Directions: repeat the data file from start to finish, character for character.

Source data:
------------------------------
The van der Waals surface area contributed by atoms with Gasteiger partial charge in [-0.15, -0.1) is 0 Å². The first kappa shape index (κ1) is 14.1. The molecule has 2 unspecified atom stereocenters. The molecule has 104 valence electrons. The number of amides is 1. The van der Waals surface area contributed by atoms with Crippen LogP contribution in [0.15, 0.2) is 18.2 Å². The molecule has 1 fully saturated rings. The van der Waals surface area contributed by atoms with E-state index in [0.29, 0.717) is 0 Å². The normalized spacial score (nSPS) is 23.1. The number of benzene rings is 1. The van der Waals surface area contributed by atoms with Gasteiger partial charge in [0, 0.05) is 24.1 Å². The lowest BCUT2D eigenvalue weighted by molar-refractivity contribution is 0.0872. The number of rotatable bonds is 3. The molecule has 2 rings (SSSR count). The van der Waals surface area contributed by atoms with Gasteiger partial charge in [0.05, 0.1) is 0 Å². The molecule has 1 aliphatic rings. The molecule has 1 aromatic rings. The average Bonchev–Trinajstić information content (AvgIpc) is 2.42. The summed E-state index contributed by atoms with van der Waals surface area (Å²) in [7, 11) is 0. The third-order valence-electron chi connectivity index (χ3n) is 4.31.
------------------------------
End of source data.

The van der Waals surface area contributed by atoms with Gasteiger partial charge in [-0.15, -0.1) is 0 Å². The first kappa shape index (κ1) is 14.1. The molecule has 2 unspecified atom stereocenters. The molecule has 104 valence electrons. The number of amides is 1. The van der Waals surface area contributed by atoms with Crippen LogP contribution in [0.15, 0.2) is 18.2 Å². The molecule has 1 fully saturated rings. The van der Waals surface area contributed by atoms with E-state index in [0.29, 0.717) is 0 Å². The normalized spacial score (nSPS) is 23.1. The number of benzene rings is 1. The van der Waals surface area contributed by atoms with Gasteiger partial charge in [0, 0.05) is 24.1 Å². The lowest BCUT2D eigenvalue weighted by molar-refractivity contribution is 0.0872. The number of rotatable bonds is 3. The molecule has 2 rings (SSSR count). The van der Waals surface area contributed by atoms with Gasteiger partial charge in [0.05, 0.1) is 0 Å². The molecule has 1 aliphatic rings. The molecule has 1 aromatic rings. The average Bonchev–Trinajstić information content (AvgIpc) is 2.42. The summed E-state index contributed by atoms with van der Waals surface area (Å²) in [7, 11) is 0. The third-order valence-electron chi connectivity index (χ3n) is 4.31.